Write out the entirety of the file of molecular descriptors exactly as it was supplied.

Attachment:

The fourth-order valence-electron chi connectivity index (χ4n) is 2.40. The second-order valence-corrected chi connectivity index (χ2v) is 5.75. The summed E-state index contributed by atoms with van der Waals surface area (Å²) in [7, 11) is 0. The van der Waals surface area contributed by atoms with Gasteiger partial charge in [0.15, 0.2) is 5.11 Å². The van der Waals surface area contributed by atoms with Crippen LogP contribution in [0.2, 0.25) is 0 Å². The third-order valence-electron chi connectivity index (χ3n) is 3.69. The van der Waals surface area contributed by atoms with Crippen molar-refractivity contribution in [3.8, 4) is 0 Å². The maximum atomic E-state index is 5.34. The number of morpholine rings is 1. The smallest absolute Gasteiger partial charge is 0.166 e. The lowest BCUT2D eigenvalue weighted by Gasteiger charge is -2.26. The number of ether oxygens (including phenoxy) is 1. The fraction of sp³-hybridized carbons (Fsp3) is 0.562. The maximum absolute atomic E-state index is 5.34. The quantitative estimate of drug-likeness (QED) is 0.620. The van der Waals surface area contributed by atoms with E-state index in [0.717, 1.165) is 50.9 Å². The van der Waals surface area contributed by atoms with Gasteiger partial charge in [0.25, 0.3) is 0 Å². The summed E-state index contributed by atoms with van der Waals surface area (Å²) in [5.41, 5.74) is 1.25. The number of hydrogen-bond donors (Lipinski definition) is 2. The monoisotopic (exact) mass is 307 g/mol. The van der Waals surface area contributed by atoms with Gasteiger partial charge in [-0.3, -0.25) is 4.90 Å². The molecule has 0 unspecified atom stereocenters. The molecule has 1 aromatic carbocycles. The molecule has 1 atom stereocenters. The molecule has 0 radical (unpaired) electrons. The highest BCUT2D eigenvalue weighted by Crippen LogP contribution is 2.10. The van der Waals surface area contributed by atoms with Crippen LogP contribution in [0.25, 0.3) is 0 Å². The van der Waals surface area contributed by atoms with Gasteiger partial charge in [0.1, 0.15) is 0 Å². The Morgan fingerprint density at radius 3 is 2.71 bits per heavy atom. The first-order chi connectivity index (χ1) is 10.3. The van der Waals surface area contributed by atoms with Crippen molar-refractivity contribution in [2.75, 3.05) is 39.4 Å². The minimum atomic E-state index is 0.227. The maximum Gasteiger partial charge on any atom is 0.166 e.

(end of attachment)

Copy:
The fourth-order valence-electron chi connectivity index (χ4n) is 2.40. The second-order valence-corrected chi connectivity index (χ2v) is 5.75. The summed E-state index contributed by atoms with van der Waals surface area (Å²) in [7, 11) is 0. The van der Waals surface area contributed by atoms with Gasteiger partial charge in [0.15, 0.2) is 5.11 Å². The van der Waals surface area contributed by atoms with Crippen LogP contribution in [0.2, 0.25) is 0 Å². The third-order valence-electron chi connectivity index (χ3n) is 3.69. The van der Waals surface area contributed by atoms with Crippen molar-refractivity contribution in [3.8, 4) is 0 Å². The maximum atomic E-state index is 5.34. The number of morpholine rings is 1. The smallest absolute Gasteiger partial charge is 0.166 e. The lowest BCUT2D eigenvalue weighted by Gasteiger charge is -2.26. The number of ether oxygens (including phenoxy) is 1. The fraction of sp³-hybridized carbons (Fsp3) is 0.562. The maximum absolute atomic E-state index is 5.34. The quantitative estimate of drug-likeness (QED) is 0.620. The van der Waals surface area contributed by atoms with E-state index in [0.717, 1.165) is 50.9 Å². The van der Waals surface area contributed by atoms with Gasteiger partial charge in [0.25, 0.3) is 0 Å². The summed E-state index contributed by atoms with van der Waals surface area (Å²) in [5.41, 5.74) is 1.25. The number of hydrogen-bond donors (Lipinski definition) is 2. The monoisotopic (exact) mass is 307 g/mol. The van der Waals surface area contributed by atoms with Gasteiger partial charge in [-0.3, -0.25) is 4.90 Å². The molecule has 0 unspecified atom stereocenters. The molecule has 1 aromatic carbocycles. The molecule has 1 atom stereocenters. The molecule has 0 radical (unpaired) electrons. The highest BCUT2D eigenvalue weighted by Crippen LogP contribution is 2.10. The van der Waals surface area contributed by atoms with Crippen LogP contribution in [0.25, 0.3) is 0 Å². The van der Waals surface area contributed by atoms with Gasteiger partial charge in [0.1, 0.15) is 0 Å². The Morgan fingerprint density at radius 3 is 2.71 bits per heavy atom. The first-order chi connectivity index (χ1) is 10.3. The van der Waals surface area contributed by atoms with Crippen molar-refractivity contribution in [2.75, 3.05) is 39.4 Å². The minimum atomic E-state index is 0.227. The maximum Gasteiger partial charge on any atom is 0.166 e.